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Bills lineman Harrison Phillips has patiently and productively become a team leader

Harrison Phillips has felt leadership qualities in himself since his rookie season.Adrian Kraus/Associated Press

When Bills defensive lineman Harrison Phillips was recovering from a season-ending ACL injury three years ago, assistant strength and conditioning coach Will Greenberg passed along a book for some motivation.

In it was a parable about the Chinese bamboo tree. The lesson about patience left an impression on Phillips, who was barely two years into his NFL career.

“For four years, you have to water it every day, nurse to it every day, and for four full years it doesn’t even break the surface,” Phillips recalled. “Then in the fifth year, it grows 100 feet.

“So did it take the bamboo tree one year to grow 100 feet or did it take five years? It took all five years. So even if you can’t see those results, you have to keep pouring in.”


Phillips has emerged as an anchor on the Buffalo defensive line, one of the leaders of the best defense in the NFL. Growing into that role, he said, was similar to the bamboo tree breaking the surface.

“It’s been a really natural thing that I’ve wanted to do is that leadership role,” he said. “Even my rookie year, because the playbook came so easy to me, I turned around and was trying to help other rookies — or even guys who were even in year two or year three and just didn’t pick it up as quickly as I did.”

Coming out of Stanford as a third-round pick in 2018, Phillips was talented and precocious, but becoming a leader in an NFL locker room is a process.

“In the NFL, there’s two different types of power: there’s personal power and there’s positional power,” Phillips said. “So I’ve built up as much personal power as I can — which is being a good dude in the locker room, working my [butt] off, [having] a personal relationship with someone. There’s leadership sides to that.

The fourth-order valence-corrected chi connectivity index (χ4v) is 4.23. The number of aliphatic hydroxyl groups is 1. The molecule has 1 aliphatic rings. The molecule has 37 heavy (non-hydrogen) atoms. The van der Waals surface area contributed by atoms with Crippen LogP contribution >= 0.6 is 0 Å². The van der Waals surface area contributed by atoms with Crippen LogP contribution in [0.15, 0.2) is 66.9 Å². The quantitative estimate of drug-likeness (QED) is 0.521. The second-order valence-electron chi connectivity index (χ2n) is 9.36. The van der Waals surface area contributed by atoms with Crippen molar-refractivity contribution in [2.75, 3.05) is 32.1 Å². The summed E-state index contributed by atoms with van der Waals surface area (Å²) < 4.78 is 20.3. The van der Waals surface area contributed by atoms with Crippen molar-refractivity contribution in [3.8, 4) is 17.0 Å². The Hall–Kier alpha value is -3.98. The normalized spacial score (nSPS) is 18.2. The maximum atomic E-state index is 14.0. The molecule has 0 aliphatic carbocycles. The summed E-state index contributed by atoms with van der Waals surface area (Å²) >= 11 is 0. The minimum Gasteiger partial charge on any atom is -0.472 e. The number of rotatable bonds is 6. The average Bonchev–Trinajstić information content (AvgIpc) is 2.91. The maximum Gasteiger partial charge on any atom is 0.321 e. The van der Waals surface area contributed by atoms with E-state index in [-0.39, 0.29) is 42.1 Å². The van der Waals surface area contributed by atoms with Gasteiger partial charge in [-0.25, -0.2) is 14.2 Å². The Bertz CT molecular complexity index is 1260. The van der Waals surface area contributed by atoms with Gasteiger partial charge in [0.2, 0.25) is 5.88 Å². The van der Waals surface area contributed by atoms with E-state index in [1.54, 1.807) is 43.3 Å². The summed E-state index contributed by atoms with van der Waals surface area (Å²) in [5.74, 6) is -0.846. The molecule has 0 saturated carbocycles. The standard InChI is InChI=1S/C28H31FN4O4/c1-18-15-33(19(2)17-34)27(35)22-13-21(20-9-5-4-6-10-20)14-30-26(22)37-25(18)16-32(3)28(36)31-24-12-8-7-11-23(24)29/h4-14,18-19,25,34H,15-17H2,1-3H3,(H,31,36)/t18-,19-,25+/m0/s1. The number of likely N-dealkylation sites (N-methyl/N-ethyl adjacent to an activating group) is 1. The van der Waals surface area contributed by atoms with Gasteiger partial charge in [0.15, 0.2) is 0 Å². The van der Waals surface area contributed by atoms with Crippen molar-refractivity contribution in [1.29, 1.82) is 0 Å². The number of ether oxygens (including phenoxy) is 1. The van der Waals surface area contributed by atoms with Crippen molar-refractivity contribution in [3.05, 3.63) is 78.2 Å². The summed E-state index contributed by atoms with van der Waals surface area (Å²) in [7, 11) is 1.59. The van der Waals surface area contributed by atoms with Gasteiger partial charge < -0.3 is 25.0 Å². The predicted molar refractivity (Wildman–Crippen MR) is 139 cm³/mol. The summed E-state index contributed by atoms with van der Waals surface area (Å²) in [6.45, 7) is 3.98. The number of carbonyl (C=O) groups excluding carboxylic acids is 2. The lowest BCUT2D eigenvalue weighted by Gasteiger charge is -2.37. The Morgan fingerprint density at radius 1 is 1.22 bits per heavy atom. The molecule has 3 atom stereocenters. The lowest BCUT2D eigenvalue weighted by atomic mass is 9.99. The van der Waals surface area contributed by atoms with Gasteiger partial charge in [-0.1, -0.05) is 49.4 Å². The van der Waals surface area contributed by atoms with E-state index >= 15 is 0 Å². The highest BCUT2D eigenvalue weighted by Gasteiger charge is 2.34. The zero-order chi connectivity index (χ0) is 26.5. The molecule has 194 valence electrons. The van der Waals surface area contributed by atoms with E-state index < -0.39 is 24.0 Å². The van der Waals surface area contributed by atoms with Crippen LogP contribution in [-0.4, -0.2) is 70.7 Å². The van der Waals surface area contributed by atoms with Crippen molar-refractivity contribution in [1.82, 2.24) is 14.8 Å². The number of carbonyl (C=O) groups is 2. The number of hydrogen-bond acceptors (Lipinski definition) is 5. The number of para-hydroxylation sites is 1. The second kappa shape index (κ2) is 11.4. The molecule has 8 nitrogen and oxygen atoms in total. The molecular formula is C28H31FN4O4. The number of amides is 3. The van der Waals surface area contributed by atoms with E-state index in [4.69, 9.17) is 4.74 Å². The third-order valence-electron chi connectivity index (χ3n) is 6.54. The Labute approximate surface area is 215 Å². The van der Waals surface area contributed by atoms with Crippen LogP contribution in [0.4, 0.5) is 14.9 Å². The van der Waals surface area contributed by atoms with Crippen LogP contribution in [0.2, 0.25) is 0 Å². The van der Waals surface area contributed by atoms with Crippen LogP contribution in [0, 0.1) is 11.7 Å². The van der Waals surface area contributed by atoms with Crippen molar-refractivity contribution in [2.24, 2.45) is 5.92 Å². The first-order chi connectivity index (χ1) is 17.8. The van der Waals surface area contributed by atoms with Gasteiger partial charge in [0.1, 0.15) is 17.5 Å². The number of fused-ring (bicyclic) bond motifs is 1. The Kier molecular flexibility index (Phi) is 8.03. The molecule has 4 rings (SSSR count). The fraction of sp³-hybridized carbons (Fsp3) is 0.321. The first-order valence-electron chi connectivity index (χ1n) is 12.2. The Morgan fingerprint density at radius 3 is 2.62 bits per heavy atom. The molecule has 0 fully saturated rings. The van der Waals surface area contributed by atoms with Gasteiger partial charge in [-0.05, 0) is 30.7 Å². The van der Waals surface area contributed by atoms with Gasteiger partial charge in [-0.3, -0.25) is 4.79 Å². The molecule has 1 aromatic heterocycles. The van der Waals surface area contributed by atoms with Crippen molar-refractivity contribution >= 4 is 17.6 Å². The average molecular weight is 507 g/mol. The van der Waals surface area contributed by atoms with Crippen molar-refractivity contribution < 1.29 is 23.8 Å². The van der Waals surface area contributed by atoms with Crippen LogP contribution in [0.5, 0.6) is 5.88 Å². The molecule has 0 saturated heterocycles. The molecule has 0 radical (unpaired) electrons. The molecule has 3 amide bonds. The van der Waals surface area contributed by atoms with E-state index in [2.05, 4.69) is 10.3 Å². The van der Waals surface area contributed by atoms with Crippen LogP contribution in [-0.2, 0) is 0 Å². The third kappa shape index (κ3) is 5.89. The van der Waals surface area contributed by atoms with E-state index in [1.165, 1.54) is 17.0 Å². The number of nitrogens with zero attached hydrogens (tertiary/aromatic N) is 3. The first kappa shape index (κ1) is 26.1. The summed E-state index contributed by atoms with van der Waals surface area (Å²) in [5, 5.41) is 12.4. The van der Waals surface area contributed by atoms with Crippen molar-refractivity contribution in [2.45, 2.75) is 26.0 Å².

Defensive tackle Harrison Phillips has become one of the leaders of the Buffalo defense.Jeffrey T. Barnes/Associated Press

“There’s also positional power. Your middle linebacker, your starting quarterback, those people are in positions to have that leadership role. You kind of have to have some notches under your belt in order to get that positional power and a little bit more respect and leadership.”

As a younger player, Phillips wanted to take on a larger leadership role, but knew patience was important. He took on a “work while you wait” mentality. In his fourth season, he is having a career year, starting eight games and making 51 tackles with one sack, six quarterback hits, and a fumble recovery.

“The personal stuff I’ve always had, and those leadership traits of mine have been able to flourish a little bit better because I’ve been making plays on the field,” he said. “Leadership comes hand-in-hand. There’s not too many captains of football teams that aren’t making plays as well. So I think that’s been the biggest help to my leadership.”

Freezing footballs?

Depending on what kind of weather is coming on a given game day, Bills coach Sean McDermott will ask his staff to have the practice footballs match the conditions.

If it’s rainy, make the footballs wet. Or, given the freezing temperatures expected for Saturday night’s wild-card matchup against the Patriots, make the footballs freezing cold.

The Bills practiced indoors Thursday, but the staff let the footballs sit outside as long as possible.


“Those guys tried to cool those balls down a little bit,” McDermott said. “Just trying to make sure, just like anything, that we try to adapt our guys to that as much as possible.”

Tight end Dawson Knox noticed.

“There’s a little difference, but it’s nothing to where you’re worried about it,” he said. “It’s something that during the game you’re like, ‘Oh wow, that ball’s a little harder than what it normally is.’ ”

Knox, however, likes to rebel against the elements. No matter how cold it gets, he never wears sleeves, and doesn’t plan to even though Saturday’s temperatures are expected to dip into single digits.

Buffalo's Dawson Knox hauls in a pass during the second half of the Bills' win over New England last month.Steven Senne/Associated Press

“It’s a tradition,” Knox said. “How can I go away from my routine? I can’t change things up now just because it’s a little colder.”

At the most, Knox said, he might have a hand warmer around his waist.

“In my mind, if I go out there with sleeves, I wouldn’t be able to let myself live that down,” he said.

Full strength

The Bills will have their full roster available Saturday.

Receiver Emmanuel Sanders (knee) and defensive end Efe Obada (ankle) were both full participants in all three practices this week.

Sanders missed the previous two games. Obada missed last week’s game against the Jets.

Julian Benbow can be reached at julian.benbow@globe.com.